Sep 17, 2018

Chinese EV maker NIO launches $1bn US IPO

Electric Vehicles
Olivia Minnock
2 min
NIO Inc, a Chinese electric vehicle manufacturing startup, has floated on the US Stock Exchange with an IPO worth US$1bn.

NIO Inc, a Chinese electric vehicle manufacturing startup, has floated on the US Stock Exchange with an IPO worth US$1bn.

NIO, which is the first Chinese electric vehicle company to go public in the US, put 160mn American Depository Shares (ADSs) up for sale at $6.26 each, making up a total offering of around $1bn depending on whether underwriters choose to purchase additional ADSs. The IPO brings NIO’s value as a company up to $6.41bn.

NIO designs, jointly manufactures and sells electric vehicles with a focus on innovation and next generation technologies such as smart connectivity, autonomous driving and AI.

See also:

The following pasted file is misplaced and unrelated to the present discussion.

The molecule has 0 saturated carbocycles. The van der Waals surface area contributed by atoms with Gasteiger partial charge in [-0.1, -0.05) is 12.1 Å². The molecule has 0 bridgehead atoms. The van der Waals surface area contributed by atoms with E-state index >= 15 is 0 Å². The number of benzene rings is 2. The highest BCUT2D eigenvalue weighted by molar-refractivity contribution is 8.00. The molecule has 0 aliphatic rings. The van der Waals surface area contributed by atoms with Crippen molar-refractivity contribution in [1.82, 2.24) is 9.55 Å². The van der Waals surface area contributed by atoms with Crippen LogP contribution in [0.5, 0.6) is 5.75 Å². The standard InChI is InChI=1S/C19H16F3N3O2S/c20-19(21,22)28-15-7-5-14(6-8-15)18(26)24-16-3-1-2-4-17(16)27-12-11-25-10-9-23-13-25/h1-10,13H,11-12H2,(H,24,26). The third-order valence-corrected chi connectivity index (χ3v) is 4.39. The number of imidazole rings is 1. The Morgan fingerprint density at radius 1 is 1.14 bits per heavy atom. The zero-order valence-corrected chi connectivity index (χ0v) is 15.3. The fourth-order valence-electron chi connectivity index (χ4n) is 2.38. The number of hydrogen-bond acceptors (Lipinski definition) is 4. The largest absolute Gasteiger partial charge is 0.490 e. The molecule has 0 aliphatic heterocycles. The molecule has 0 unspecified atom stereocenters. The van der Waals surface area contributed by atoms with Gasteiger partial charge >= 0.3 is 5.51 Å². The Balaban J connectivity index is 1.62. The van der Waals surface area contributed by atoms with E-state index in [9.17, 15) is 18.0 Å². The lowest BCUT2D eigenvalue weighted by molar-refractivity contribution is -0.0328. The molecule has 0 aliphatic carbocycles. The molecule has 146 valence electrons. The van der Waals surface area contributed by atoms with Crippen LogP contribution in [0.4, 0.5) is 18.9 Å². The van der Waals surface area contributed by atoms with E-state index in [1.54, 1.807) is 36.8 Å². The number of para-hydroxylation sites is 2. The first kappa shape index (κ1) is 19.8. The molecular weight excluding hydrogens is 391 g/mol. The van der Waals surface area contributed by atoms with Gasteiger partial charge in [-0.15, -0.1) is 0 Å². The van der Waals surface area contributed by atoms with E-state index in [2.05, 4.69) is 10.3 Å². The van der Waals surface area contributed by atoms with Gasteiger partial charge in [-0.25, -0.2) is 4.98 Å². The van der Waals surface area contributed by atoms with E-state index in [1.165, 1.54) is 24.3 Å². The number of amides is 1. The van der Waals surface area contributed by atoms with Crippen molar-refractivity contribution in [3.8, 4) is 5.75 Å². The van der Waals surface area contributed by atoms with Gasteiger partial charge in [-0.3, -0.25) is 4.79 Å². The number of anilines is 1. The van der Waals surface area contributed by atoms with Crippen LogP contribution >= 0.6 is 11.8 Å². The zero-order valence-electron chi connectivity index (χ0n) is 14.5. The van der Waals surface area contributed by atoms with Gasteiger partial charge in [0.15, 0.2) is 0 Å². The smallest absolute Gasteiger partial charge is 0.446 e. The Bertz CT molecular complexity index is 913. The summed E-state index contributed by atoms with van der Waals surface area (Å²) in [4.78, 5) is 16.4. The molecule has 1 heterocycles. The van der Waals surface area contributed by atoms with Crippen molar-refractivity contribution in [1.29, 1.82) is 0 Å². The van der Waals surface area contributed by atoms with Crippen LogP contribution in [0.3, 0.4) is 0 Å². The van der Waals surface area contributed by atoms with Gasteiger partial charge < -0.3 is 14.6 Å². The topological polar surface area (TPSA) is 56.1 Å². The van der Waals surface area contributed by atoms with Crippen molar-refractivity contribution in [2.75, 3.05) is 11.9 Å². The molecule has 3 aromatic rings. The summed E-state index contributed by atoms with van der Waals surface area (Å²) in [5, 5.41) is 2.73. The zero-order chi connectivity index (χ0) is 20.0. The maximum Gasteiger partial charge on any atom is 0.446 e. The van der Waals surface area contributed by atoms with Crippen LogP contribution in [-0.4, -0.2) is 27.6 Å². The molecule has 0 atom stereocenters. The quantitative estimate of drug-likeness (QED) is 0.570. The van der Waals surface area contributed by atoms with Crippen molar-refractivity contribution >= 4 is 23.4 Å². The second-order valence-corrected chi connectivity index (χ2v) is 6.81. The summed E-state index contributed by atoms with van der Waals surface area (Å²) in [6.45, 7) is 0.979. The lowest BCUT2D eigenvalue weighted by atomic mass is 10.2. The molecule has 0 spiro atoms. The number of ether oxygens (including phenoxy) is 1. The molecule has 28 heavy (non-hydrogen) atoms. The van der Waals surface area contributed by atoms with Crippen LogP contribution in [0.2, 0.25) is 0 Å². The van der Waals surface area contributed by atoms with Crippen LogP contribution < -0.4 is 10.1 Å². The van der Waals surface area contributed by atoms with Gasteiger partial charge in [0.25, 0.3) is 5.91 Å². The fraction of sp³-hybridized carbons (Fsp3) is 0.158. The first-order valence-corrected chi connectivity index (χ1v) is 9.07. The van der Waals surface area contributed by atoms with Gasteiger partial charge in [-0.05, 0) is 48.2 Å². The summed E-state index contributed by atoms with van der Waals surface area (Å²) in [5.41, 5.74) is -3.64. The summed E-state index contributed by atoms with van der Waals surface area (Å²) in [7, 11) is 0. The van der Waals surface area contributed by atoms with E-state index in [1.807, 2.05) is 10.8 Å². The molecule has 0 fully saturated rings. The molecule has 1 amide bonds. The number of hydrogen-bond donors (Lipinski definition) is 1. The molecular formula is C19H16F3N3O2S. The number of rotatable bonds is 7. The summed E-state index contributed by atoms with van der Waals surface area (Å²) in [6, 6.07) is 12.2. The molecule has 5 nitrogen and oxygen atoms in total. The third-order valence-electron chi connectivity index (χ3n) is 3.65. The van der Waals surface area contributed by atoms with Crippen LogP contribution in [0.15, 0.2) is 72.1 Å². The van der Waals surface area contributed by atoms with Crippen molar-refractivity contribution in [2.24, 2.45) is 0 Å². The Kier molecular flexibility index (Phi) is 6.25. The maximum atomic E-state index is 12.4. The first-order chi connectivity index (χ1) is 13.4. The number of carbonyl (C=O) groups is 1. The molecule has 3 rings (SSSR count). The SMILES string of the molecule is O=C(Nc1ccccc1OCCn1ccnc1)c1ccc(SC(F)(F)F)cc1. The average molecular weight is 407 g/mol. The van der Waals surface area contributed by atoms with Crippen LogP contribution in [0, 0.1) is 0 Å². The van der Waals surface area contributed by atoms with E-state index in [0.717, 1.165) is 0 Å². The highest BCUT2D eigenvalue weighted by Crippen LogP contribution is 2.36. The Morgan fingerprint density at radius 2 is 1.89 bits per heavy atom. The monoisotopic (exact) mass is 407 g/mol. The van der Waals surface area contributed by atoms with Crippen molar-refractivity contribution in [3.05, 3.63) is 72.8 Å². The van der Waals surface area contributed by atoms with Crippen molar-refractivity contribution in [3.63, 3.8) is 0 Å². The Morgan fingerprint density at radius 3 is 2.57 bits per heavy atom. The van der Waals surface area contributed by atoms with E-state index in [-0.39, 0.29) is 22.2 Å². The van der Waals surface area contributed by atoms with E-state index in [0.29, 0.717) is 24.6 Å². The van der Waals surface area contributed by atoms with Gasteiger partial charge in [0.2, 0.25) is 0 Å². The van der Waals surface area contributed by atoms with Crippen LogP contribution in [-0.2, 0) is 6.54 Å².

Japan commits to 100% electric passenger cars by 2050

UK sets up £400mn electric vehicle charging fund

Read the latest issue of Energy Digital magazine

The company has said it intends to spend 40% of net proceeds from the IPO on research and development of products, services and technology. It will spend 25% on sales, marketing and the development of sales channels; 25% is to go toward developing manufacturing facilities and roll-out of supply chain; and the remaining 10% will be used for general corporate purposes and working capital.

The manufacturing startup states as part of its NASDAQ filing: “Our mission is to shape a joyful lifestyle by offering premium smart electric vehicles and being the best user enterprise. We are a pioneer in China’s premium electric vehicle market.”

NIO has also outlined that its primary competitive factors include pricing; innovation; performance quality; safety; service and charging options; user experience; design and styling; and manufacturing efficiency.

Currently, NIO has its global headquarters in Shanghai but also boasts offices in San Jose, Munich, London, Beijing and nine other locations. Founded in 2014, it has grown to employ over 6000 staff.

Share article